Ian Pearson, futurologist for technology, marketing and strategy consultancy Futurizon, says materials used in rooms will change dramatically. “We are already overtaking nature on the material side of things – cotton is a huge pollutant to produce and clean, but we will see self-cleaning using nanotechnology,” he says.
Materials with this technology have nanoparticles that eliminate tiny scratches or fissures, creating an ultra-smooth surface that repels water, grease and bacteria. Still, this probably wouldn’t compensate for the freshly laundered smell that makes getting into a hotel bed so appealing.
Priestman says such technology is already here: “There are self-cleaning bath tiles and ‘shake’ self-cleaning materials – so you could just shake the bedsheets and they would be clean”. Pearson adds that this “intelligent technology” also means we will see materials changing colour according to mood “or bedding that wicks away moisture or changes temperature”.
Mutton goes a step further: “Materials will replenish themselves and look better – hotels can take four years to build so they need to last and have materials that can adjust to their surroundings,” he says.
What about other technology in the room – with many travellers now carrying their own devices such as tablets and e-readers, what will be the future of in-room entertainment, for example? Hilton’s Traxler says: “Technology has already affected room design – big block TVs are now flatscreen. So what takes the place of the flatscreen TV? It might be the wall, or the entire surface of the room.”
Pearson suggests something far more revolutionary – that hotel guests in 50 years’ time might be wearing high-resolution augmented reality contact lenses so they can create their own entertainment. “Once you have a display like that [through the lenses], you don’t need anything else,” he says. “There will be no need for iPads, Kindles or TVs.”
Augmented reality – a computer-generated reality – means people can walk around in a virtual world that appears real. During the Olympics, the Holiday Inn Kensington Forum unveiled “the world’s first augmented reality hotel”. Guests used smartphones and tablets to see London 2012 Olympic and Paralympic athletes in virtual action in the public areas and bedrooms.
All this could mean that if you want to see Renoir paintings on the wall of your room, you could, or if you are staying in a budget hotel you could have the plush décor of the Ritz. Pearson says: “At the moment you go to a hotel room and it is the same for every guest, but with augmented reality it doesn’t have to be.”
Such ideas feature strongly in his Travelodge Future of Sleep report, compiled for the chain last year. Possibilities for the hotel room of 2030 include projecting images of your favourite beach on to walls and furniture – accompanied by the sound of the ocean via audio panels built into the windows – or shopping from your room with the walls replicating store interiors.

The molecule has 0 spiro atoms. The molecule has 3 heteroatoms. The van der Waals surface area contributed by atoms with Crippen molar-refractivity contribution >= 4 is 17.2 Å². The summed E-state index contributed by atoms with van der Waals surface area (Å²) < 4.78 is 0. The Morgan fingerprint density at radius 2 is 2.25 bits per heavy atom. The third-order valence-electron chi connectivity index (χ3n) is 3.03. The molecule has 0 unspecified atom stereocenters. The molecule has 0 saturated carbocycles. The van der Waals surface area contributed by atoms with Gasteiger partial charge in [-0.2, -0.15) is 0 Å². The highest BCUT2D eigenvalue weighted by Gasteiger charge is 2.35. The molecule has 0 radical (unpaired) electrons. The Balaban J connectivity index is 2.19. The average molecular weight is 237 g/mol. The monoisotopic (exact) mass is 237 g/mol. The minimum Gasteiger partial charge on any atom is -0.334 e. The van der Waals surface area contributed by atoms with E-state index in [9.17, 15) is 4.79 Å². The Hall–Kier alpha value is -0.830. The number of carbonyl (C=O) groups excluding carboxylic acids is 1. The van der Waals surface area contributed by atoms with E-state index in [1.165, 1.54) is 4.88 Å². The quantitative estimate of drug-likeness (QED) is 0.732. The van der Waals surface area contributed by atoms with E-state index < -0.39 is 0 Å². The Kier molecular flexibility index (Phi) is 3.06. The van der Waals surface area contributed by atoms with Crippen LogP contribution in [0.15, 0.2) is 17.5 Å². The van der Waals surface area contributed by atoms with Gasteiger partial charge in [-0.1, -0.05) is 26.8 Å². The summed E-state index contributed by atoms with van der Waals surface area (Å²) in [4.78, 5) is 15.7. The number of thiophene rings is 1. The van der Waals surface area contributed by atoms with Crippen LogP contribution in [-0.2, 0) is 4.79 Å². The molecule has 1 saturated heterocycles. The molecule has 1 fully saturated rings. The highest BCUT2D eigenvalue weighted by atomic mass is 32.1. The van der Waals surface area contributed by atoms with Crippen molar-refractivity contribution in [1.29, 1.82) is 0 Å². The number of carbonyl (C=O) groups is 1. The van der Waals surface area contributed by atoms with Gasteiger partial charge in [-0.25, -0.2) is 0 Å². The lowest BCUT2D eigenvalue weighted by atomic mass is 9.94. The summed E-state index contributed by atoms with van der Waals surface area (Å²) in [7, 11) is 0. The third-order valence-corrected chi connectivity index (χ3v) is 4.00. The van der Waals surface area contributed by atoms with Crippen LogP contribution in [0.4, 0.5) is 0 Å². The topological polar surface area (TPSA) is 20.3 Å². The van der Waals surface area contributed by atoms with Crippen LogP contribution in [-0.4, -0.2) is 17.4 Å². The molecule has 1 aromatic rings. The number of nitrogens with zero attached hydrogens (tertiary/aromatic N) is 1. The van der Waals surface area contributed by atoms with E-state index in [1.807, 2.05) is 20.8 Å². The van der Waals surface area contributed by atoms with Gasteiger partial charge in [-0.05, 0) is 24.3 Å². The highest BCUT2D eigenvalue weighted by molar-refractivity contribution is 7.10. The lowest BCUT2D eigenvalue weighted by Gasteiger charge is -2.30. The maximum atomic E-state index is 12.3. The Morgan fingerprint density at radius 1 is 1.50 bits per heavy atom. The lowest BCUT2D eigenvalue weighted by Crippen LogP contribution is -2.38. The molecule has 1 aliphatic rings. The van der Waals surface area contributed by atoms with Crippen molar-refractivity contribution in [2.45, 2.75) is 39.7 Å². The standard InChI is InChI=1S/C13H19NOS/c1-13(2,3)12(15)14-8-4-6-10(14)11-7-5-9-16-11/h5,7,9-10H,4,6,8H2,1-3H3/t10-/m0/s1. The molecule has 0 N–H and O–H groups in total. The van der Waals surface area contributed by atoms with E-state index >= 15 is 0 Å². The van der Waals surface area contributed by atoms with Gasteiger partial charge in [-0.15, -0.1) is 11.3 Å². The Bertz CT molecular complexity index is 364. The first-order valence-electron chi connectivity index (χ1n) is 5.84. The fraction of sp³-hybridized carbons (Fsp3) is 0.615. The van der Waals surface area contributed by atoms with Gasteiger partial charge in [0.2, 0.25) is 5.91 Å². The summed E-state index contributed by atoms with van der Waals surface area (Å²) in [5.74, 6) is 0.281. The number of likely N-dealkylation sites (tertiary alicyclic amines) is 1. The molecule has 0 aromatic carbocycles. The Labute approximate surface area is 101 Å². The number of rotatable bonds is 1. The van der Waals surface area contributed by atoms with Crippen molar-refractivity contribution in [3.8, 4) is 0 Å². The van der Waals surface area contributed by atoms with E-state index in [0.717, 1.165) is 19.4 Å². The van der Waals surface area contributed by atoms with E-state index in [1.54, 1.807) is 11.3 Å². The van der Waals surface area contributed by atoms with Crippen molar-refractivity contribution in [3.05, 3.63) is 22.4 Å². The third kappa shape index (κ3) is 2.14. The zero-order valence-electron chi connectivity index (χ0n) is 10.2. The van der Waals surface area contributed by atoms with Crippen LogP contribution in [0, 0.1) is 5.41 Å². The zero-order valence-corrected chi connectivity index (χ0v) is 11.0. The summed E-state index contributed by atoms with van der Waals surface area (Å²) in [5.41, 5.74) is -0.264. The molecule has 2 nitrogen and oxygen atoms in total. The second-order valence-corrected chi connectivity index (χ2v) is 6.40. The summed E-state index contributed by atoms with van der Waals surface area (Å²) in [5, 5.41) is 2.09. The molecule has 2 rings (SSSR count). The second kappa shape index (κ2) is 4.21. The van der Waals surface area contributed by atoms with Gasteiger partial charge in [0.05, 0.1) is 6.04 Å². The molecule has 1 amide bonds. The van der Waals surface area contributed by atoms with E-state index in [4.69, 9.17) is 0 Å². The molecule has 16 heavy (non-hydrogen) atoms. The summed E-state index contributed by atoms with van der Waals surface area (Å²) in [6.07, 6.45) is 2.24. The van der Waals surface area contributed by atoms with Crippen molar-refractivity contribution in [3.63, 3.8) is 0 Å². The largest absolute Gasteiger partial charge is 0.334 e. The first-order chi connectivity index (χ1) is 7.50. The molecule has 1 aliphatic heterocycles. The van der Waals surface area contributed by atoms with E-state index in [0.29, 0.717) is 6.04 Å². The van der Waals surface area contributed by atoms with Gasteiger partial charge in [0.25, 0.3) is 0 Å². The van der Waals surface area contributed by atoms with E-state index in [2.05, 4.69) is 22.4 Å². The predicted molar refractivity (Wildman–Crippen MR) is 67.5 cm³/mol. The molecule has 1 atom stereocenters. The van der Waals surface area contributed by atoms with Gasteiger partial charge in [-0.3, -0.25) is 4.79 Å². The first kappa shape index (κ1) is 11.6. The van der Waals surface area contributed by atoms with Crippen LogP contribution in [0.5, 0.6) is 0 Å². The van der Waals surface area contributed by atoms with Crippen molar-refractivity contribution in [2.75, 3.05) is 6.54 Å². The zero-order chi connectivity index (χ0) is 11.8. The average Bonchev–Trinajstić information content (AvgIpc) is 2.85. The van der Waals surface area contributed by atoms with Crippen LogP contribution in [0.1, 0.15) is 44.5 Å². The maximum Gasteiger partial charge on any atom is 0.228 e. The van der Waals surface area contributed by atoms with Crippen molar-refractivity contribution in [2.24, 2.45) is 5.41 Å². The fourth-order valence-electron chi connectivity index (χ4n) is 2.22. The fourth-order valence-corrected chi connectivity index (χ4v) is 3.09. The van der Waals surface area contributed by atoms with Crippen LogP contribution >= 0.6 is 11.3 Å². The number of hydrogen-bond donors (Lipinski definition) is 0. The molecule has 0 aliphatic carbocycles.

Still, augmented reality can’t take the place of tangible luxuries, and Pearson concedes that a white box as a hotel room may not be the future desire of everyone, as “there will always be some people who want the real stuff”.
Apart from five-star facilities, top-end hotels have always been about service. So who will cater to our needs in the future? Mutton says: “You may have robots to clean the rooms but I think hospitality is always best when it comes with a human smile – the luxury level is all about service and can you fully rely on robots? You cannot replace conversation.”Pearson agrees: “As everything becomes more automated, human beings will become more valuable. Some people may even pay extra to be served by a human.”
The future is here
The Laboratory for Visionary Architecture (LAVA) has offices in Germany, Abu Dhabi, Singapore and Australia and its creative team explores “frontiers that merge future technologies with the patterns of organisation found in nature”, believing this will result in “a smarter, friendlier, more socially and environmentally responsible future”.LAVA’s designs incorporate intelligent systems and “skins that can react to external influences such as air pressure, temperature, humidity, solar radiation and pollution”. It designs everything from urban centres, such as the futuristic Masdar City centre in Abu Dhabi (see “Masdar inspires”), to homes made out of PET bottles, and hotels, houses and airports of the future. LAVA’s working prototype of a future hotel room looked at “the interfaces between architecture, technology and the human body”. The room is womb-like, rounded and features curved surfaces (circles apparently make people relax), anti-jet-lag lights, interactive ceiling lighting (you can choose your mood from a rainbow of colours) and a bed that rocks you to sleep. The bathroom has a reactive mirror that lights up when you look into it and the bath has heated sides. The windows turn into an opaque entertainment screen at the click of your fingers, and the TV is a talking computer.